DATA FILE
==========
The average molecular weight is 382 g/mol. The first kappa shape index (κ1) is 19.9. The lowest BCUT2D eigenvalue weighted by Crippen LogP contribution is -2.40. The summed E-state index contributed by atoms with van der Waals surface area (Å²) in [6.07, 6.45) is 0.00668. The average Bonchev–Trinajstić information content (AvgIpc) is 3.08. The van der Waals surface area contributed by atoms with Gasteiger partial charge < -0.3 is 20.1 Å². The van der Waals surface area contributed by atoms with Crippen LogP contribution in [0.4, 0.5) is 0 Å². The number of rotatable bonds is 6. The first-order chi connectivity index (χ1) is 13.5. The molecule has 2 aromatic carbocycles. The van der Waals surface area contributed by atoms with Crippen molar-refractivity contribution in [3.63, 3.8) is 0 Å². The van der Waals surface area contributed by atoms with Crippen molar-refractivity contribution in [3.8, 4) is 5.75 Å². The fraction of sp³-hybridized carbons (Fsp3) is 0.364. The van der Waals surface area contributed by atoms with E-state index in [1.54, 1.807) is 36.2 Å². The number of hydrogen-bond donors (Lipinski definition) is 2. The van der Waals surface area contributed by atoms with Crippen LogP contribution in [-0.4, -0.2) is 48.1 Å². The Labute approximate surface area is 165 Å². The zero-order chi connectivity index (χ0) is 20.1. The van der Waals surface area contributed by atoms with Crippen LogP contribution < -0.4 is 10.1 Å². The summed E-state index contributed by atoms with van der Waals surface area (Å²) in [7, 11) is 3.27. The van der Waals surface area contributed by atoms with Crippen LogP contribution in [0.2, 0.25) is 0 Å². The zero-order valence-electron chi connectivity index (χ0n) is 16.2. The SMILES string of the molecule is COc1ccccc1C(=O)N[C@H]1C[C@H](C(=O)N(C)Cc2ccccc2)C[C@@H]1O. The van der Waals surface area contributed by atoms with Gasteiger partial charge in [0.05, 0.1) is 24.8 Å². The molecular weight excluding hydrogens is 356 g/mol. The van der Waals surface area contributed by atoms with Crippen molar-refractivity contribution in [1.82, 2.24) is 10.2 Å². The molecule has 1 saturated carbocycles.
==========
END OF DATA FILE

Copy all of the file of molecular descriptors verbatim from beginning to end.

The average molecular weight is 382 g/mol. The first kappa shape index (κ1) is 19.9. The lowest BCUT2D eigenvalue weighted by Crippen LogP contribution is -2.40. The summed E-state index contributed by atoms with van der Waals surface area (Å²) in [6.07, 6.45) is 0.00668. The average Bonchev–Trinajstić information content (AvgIpc) is 3.08. The van der Waals surface area contributed by atoms with Gasteiger partial charge < -0.3 is 20.1 Å². The van der Waals surface area contributed by atoms with Crippen LogP contribution in [0.4, 0.5) is 0 Å². The number of rotatable bonds is 6. The first-order chi connectivity index (χ1) is 13.5. The molecule has 2 aromatic carbocycles. The van der Waals surface area contributed by atoms with Crippen molar-refractivity contribution in [3.63, 3.8) is 0 Å². The van der Waals surface area contributed by atoms with Crippen molar-refractivity contribution in [3.8, 4) is 5.75 Å². The fraction of sp³-hybridized carbons (Fsp3) is 0.364. The van der Waals surface area contributed by atoms with E-state index in [1.54, 1.807) is 36.2 Å². The number of hydrogen-bond donors (Lipinski definition) is 2. The van der Waals surface area contributed by atoms with Crippen LogP contribution in [-0.4, -0.2) is 48.1 Å². The Labute approximate surface area is 165 Å². The zero-order chi connectivity index (χ0) is 20.1. The van der Waals surface area contributed by atoms with Crippen LogP contribution < -0.4 is 10.1 Å². The summed E-state index contributed by atoms with van der Waals surface area (Å²) in [7, 11) is 3.27. The van der Waals surface area contributed by atoms with Crippen LogP contribution in [0.2, 0.25) is 0 Å². The zero-order valence-electron chi connectivity index (χ0n) is 16.2. The SMILES string of the molecule is COc1ccccc1C(=O)N[C@H]1C[C@H](C(=O)N(C)Cc2ccccc2)C[C@@H]1O. The van der Waals surface area contributed by atoms with Gasteiger partial charge in [0.05, 0.1) is 24.8 Å². The molecular weight excluding hydrogens is 356 g/mol. The van der Waals surface area contributed by atoms with Crippen molar-refractivity contribution in [1.82, 2.24) is 10.2 Å². The molecule has 1 saturated carbocycles.